I’m not the kind of person who would dismiss a movie for lack of gravitas. I believe that, in the end, entertainment is the goal, and it doesn’t matter if a film achieves this by scaring you, engaging you on an intellectual level, or is just being fun. Although Die Hard 4.0 was a departure from the traditional Die Hard formula (as was the earlier Die Hard: With a Vengeance), I found it wonderfully over the top, well orchestrated, funny – the epitome of mindless entertainment. None of these things can be said about A Good Day to Die Hard.
In this most recent outing, John McClane (Willis) heads to Moscow to reconnect with his estranged son (Courtney), who – it turns out– is in fact an undercover CIA agent. It isn’t long before McClane senior and junior get involved in some hardcore Russian scheming and uranium stealing. Sounds simple, but is in fact extremely simple.
A Good Day to Die Hard is an absolute mess. It feels like the product of a bad screenplay and even worse execution, pushed through all the quality checks that should have seen this iteration of the franchise trashed. With a runtime of a mere 97 minutes (making it the shortest blockbuster in recent memory), the film appears to have been cut down to the bare minimum required to still supply a story that (somewhat) makes sense. “Don’t give them time to think about what they’re watching“, is what I assume director John Moore’s editing philosophy was.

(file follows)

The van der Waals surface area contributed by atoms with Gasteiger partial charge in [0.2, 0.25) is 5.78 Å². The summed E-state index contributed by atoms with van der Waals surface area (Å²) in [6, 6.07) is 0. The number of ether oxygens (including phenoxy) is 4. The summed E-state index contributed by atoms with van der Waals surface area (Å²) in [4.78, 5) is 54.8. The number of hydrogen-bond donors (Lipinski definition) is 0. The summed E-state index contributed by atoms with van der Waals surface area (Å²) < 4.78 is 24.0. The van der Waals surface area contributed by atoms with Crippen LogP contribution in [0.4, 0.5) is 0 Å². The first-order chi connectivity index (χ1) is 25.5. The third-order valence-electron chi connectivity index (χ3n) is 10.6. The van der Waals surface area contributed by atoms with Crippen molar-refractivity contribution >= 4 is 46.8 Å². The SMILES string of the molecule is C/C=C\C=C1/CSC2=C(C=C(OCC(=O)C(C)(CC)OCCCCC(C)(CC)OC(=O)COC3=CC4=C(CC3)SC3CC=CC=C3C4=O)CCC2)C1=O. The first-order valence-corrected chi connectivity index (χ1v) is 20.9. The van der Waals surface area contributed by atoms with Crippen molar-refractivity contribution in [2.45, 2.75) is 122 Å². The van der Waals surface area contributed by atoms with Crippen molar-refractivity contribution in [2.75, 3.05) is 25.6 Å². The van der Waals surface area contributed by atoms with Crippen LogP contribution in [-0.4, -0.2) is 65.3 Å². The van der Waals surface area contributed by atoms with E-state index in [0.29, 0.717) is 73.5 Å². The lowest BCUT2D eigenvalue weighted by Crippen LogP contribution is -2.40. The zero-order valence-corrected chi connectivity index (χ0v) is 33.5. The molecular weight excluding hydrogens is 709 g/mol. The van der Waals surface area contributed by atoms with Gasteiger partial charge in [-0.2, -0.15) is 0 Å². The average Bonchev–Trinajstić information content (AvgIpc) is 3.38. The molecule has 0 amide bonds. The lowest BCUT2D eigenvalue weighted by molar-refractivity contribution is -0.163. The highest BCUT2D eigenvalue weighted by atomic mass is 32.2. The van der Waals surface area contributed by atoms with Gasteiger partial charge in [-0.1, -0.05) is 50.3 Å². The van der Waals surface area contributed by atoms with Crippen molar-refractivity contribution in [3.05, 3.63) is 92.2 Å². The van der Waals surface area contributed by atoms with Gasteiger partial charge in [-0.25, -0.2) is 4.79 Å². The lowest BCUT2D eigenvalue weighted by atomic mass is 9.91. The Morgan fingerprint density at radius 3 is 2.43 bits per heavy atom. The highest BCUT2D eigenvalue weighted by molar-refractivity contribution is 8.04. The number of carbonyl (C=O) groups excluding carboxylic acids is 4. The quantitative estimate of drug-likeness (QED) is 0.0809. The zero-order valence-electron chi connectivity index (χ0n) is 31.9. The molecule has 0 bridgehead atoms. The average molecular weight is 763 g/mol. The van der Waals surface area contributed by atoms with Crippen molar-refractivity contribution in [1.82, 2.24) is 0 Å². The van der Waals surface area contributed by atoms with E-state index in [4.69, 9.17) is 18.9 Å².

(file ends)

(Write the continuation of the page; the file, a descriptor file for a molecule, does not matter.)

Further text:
Perhaps exacerbated by this reckless structure, is the film’s complete lack of believability. Of course, Die Hard exists within a silly, over the top world. However, in previous outings of the franchise, plot contrivances have made sense within that world. There is not a single plot advancement within this film that cannot be immediately discredited by a myriad of plot holes. For a while, one tries to see past these plot holes and contrivances – ‘it might get back on track‘, one hopes. Then comes a particular laugh out loud moment, in which we learn that our villain not only used to steal weapons grade uranium from Chernobyl, but – as our co-hero Jai Courtney explains – “He got a little greedy, caused the meltdown“. From that moment of unintended comedy gold onwards, the film completely loses its grip – you stop hoping for something better and just give up and wait for the end. Thankfully, it comes pretty soon.
In the film’s defense, there are occasional attempts at some sort of ingenuity or spark (failed attempts that is). The motivations of the villain are constantly shifting in a slightly interesting fashion – though resolved in a disappointing manner. There are two or three zingers with genuine comedic value, although that is to be expected when the film just throws bad jokes at the audience in the hope that one them sticks. Most of them are completely out of context, and quite annoying in their frequency. There are only so many times that Bruce Willis can remind us that he is – in fact – meant to be on a holiday.
On a technical level, action is badly orchestrated and vacuous. It has no sense of pace, and is rarely cohesive. The colour scheme is dark and muddy, and the music score is generic to the point of annoyance. Performances are similarly disappointing. Although Jai Courtney performs about as well as the source material allows him to, Bruce Willis looks like he really couldn’t be bothered. The rest of the cast are caricatures at best.
I came into the cinema just hoping for mindless fun. The film does provide a lot of mindlessness, apparently from most everyone involved. If you want the fun, go look for that somewhere else. Do yourself a favour and skip this stinker.